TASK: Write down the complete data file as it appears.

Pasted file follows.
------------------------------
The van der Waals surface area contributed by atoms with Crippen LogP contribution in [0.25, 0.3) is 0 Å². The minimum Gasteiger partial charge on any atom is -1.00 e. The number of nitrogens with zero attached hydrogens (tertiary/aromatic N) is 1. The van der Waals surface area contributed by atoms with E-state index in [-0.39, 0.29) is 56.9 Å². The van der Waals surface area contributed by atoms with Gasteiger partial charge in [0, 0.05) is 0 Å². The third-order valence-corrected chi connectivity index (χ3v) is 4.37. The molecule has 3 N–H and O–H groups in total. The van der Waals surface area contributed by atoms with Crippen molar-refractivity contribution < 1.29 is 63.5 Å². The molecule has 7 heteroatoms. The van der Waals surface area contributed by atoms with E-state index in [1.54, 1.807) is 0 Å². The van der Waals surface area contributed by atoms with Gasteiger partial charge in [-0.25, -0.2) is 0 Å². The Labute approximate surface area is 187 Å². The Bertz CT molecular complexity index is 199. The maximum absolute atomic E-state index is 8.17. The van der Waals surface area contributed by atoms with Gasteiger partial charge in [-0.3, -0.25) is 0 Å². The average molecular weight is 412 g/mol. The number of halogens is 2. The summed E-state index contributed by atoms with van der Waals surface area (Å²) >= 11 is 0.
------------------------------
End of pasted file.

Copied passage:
The van der Waals surface area contributed by atoms with Crippen LogP contribution in [0.25, 0.3) is 0 Å². The minimum Gasteiger partial charge on any atom is -1.00 e. The number of nitrogens with zero attached hydrogens (tertiary/aromatic N) is 1. The van der Waals surface area contributed by atoms with E-state index in [-0.39, 0.29) is 56.9 Å². The van der Waals surface area contributed by atoms with Gasteiger partial charge in [0, 0.05) is 0 Å². The third-order valence-corrected chi connectivity index (χ3v) is 4.37. The molecule has 3 N–H and O–H groups in total. The van der Waals surface area contributed by atoms with Crippen molar-refractivity contribution < 1.29 is 63.5 Å². The molecule has 7 heteroatoms. The van der Waals surface area contributed by atoms with E-state index in [1.54, 1.807) is 0 Å². The van der Waals surface area contributed by atoms with Gasteiger partial charge in [-0.25, -0.2) is 0 Å². The Labute approximate surface area is 187 Å². The Bertz CT molecular complexity index is 199. The maximum absolute atomic E-state index is 8.17. The van der Waals surface area contributed by atoms with Gasteiger partial charge in [-0.3, -0.25) is 0 Å². The average molecular weight is 412 g/mol. The number of halogens is 2. The summed E-state index contributed by atoms with van der Waals surface area (Å²) >= 11 is 0.